The dilemma of the conventional approach is evident in the challenge that it poses for those who have been successful in their acquisition strategy, as well as for those who have not. The latter are undernourished in vital ways, and the former are faced with existential problems most obviously evident in the dysfunctionality of their progeny. The 'gap' bodes ill for both.
What might be the flavours of a different way of relating to knowledge? It could have some of the qualities of 'dancing' with it, 'courting' it, 'singing' to it (or with it), 'making love' with it (see Judge, 1996). It could have some of those associated with experiences in which nature holds many advantages, as known most respectfully by lone yachtsmen, mountaineers, and explorers of deserts, wildernesses, and polar icecaps. It might have some of those known to farmers and gardeners in endeavouring to derive their sustenance from the land.
Rather than imposing order on reality and on others, it is then more a question of composing order with reality and others in the light of the insights continually derived from interaction with them. The challenge is then to compose the world with whatever is active in it. In contrast with that of the "inquiring mind", this might be usefully summarized as the essential activity of an "en-choiring mind".
The Renaissance was also a period when the roles of the arts and the nascent sciences were integrated in ways that were subsequently rejected in the development of both. In particular scientific development rejects the aesthetic characteristics of cognitive development. But aesthetic descriptors are frequently used to describe such development after the fact ( 'elegant', 'beautiful' theories) even though such expressions have no cognitive meaning within science. Is this a form of unconscious nostalgia for what scientific disciplines and methodologies have designed out, a sneaky exercise in appropriating the preoccupations of non-scientific disciplines, or a desperate public relations effort to entice into science those that value aesthetic qualities?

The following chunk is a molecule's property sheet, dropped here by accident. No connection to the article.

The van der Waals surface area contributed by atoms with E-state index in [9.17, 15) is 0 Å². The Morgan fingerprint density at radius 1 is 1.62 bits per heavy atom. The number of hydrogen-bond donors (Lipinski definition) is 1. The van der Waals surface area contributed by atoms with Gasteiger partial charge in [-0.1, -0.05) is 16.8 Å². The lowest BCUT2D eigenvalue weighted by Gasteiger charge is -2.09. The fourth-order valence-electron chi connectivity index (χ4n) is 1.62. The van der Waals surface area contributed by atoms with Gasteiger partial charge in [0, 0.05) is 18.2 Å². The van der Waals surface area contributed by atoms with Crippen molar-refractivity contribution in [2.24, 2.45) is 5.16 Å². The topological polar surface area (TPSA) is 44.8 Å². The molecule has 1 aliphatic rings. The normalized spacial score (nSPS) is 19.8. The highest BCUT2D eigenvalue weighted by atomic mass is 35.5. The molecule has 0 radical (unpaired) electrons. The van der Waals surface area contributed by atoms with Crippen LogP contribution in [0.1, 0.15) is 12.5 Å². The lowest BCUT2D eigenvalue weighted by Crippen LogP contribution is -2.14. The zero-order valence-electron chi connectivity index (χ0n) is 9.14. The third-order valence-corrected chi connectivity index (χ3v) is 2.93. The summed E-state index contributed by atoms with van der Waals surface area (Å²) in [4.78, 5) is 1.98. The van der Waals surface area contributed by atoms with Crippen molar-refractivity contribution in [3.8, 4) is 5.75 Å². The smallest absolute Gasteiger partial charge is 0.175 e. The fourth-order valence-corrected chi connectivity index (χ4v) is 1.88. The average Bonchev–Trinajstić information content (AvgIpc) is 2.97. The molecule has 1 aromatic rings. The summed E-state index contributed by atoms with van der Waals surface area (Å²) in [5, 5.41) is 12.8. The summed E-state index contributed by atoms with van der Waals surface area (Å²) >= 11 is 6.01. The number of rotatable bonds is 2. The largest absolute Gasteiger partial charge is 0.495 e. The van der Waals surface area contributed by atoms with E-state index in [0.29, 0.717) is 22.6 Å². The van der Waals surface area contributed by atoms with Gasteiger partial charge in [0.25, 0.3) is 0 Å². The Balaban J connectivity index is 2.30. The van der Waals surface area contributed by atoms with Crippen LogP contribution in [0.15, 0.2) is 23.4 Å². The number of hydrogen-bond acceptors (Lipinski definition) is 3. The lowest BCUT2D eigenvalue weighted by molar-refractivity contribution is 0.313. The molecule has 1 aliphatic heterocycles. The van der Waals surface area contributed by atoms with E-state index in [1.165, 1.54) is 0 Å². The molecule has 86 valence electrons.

The development of social organization has followed a similar pattern, exemplified by its articulation in legalese and project management procedures. It is little wonder that questions are being asked as to why young people experience both science and governance as boring.
How might it be possible to get life back into evolving (conceptual) organization -- to 'reanimate' it?
Religions successfully built aesthetic dimensions into their architecture and behavioural patterns. This is notably the case with cathedral and temple design. Can it be said that the temples of science and governance enchant in the same way? What does an architectural comparison between the United Nations building in New York (or Geneva) and a cathedral suggest in terms of ability to offer a sense of coherence in the face of complexity?
Although the previous sections point to the considerable merit of insights from music, there is a major challenge in obtaining such insights in practice. This challenge is associated with the understandable attachment of musicians and lovers of music to: